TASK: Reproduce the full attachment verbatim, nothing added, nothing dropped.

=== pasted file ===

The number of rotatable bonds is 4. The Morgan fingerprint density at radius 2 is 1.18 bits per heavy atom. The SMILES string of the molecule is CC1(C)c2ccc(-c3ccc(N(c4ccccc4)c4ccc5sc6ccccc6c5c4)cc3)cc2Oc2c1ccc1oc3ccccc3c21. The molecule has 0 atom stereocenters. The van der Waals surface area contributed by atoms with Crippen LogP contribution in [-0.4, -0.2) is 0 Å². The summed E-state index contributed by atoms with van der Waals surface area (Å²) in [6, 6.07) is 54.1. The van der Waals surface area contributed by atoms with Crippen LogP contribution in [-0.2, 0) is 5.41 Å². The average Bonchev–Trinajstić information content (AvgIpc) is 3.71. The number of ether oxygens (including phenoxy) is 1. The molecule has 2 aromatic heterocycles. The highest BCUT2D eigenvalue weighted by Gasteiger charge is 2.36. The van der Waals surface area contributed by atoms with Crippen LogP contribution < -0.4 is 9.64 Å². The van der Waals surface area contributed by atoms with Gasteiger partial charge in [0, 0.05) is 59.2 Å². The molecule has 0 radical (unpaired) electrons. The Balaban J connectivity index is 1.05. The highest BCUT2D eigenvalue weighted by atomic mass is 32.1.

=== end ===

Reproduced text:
The number of rotatable bonds is 4. The Morgan fingerprint density at radius 2 is 1.18 bits per heavy atom. The SMILES string of the molecule is CC1(C)c2ccc(-c3ccc(N(c4ccccc4)c4ccc5sc6ccccc6c5c4)cc3)cc2Oc2c1ccc1oc3ccccc3c21. The molecule has 0 atom stereocenters. The van der Waals surface area contributed by atoms with Crippen LogP contribution in [-0.4, -0.2) is 0 Å². The summed E-state index contributed by atoms with van der Waals surface area (Å²) in [6, 6.07) is 54.1. The van der Waals surface area contributed by atoms with Crippen LogP contribution in [-0.2, 0) is 5.41 Å². The average Bonchev–Trinajstić information content (AvgIpc) is 3.71. The number of ether oxygens (including phenoxy) is 1. The molecule has 2 aromatic heterocycles. The highest BCUT2D eigenvalue weighted by Gasteiger charge is 2.36. The van der Waals surface area contributed by atoms with Crippen LogP contribution < -0.4 is 9.64 Å². The van der Waals surface area contributed by atoms with Gasteiger partial charge in [0, 0.05) is 59.2 Å². The molecule has 0 radical (unpaired) electrons. The Balaban J connectivity index is 1.05. The highest BCUT2D eigenvalue weighted by atomic mass is 32.1.